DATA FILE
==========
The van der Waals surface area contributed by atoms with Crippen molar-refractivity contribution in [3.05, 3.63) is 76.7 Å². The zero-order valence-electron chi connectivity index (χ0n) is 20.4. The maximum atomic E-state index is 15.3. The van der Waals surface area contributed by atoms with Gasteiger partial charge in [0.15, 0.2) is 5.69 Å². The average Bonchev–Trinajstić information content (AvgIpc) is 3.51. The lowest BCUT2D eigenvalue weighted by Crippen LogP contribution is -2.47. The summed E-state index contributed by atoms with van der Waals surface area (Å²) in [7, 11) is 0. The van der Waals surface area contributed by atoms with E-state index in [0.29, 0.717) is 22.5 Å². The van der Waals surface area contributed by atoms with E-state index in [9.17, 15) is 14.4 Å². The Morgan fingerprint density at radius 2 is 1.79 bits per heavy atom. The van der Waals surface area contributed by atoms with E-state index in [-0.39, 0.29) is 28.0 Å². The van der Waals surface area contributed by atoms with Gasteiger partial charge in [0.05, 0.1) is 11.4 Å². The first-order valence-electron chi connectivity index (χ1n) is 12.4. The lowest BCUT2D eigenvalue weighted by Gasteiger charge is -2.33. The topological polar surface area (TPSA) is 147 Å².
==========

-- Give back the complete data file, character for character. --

The van der Waals surface area contributed by atoms with Crippen molar-refractivity contribution in [3.05, 3.63) is 76.7 Å². The zero-order valence-electron chi connectivity index (χ0n) is 20.4. The maximum atomic E-state index is 15.3. The van der Waals surface area contributed by atoms with Gasteiger partial charge in [0.15, 0.2) is 5.69 Å². The average Bonchev–Trinajstić information content (AvgIpc) is 3.51. The lowest BCUT2D eigenvalue weighted by Crippen LogP contribution is -2.47. The summed E-state index contributed by atoms with van der Waals surface area (Å²) in [7, 11) is 0. The van der Waals surface area contributed by atoms with E-state index in [0.29, 0.717) is 22.5 Å². The van der Waals surface area contributed by atoms with E-state index in [9.17, 15) is 14.4 Å². The Morgan fingerprint density at radius 2 is 1.79 bits per heavy atom. The van der Waals surface area contributed by atoms with E-state index in [-0.39, 0.29) is 28.0 Å². The van der Waals surface area contributed by atoms with Gasteiger partial charge in [0.05, 0.1) is 11.4 Å². The first-order valence-electron chi connectivity index (χ1n) is 12.4. The lowest BCUT2D eigenvalue weighted by Gasteiger charge is -2.33. The topological polar surface area (TPSA) is 147 Å².